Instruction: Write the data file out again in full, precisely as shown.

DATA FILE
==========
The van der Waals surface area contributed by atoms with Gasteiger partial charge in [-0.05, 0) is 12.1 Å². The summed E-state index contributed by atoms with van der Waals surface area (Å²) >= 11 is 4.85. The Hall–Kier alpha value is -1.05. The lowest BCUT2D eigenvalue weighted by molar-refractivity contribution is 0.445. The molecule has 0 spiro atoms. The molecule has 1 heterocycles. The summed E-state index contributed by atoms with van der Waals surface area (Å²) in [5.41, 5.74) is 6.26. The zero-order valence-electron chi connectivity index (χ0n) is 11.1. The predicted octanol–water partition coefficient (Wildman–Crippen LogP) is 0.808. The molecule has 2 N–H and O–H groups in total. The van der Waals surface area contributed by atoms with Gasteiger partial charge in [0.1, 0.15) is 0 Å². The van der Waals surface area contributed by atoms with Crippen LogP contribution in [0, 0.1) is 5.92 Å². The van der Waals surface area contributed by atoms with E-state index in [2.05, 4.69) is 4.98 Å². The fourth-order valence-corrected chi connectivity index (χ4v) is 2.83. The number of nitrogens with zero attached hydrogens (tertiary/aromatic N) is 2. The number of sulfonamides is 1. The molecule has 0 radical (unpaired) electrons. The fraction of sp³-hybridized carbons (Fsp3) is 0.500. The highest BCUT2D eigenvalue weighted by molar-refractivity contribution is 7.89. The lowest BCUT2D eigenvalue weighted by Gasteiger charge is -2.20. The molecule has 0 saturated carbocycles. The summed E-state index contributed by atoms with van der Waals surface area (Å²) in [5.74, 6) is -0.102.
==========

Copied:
The van der Waals surface area contributed by atoms with Gasteiger partial charge in [-0.05, 0) is 12.1 Å². The summed E-state index contributed by atoms with van der Waals surface area (Å²) >= 11 is 4.85. The Hall–Kier alpha value is -1.05. The lowest BCUT2D eigenvalue weighted by molar-refractivity contribution is 0.445. The molecule has 0 spiro atoms. The molecule has 1 heterocycles. The summed E-state index contributed by atoms with van der Waals surface area (Å²) in [5.41, 5.74) is 6.26. The zero-order valence-electron chi connectivity index (χ0n) is 11.1. The predicted octanol–water partition coefficient (Wildman–Crippen LogP) is 0.808. The molecule has 2 N–H and O–H groups in total. The van der Waals surface area contributed by atoms with Gasteiger partial charge in [0.1, 0.15) is 0 Å². The van der Waals surface area contributed by atoms with Crippen LogP contribution in [0, 0.1) is 5.92 Å². The van der Waals surface area contributed by atoms with E-state index in [2.05, 4.69) is 4.98 Å². The fourth-order valence-corrected chi connectivity index (χ4v) is 2.83. The number of nitrogens with zero attached hydrogens (tertiary/aromatic N) is 2. The number of sulfonamides is 1. The molecule has 0 radical (unpaired) electrons. The fraction of sp³-hybridized carbons (Fsp3) is 0.500. The highest BCUT2D eigenvalue weighted by molar-refractivity contribution is 7.89. The lowest BCUT2D eigenvalue weighted by Gasteiger charge is -2.20. The molecule has 0 saturated carbocycles. The summed E-state index contributed by atoms with van der Waals surface area (Å²) in [5.74, 6) is -0.102.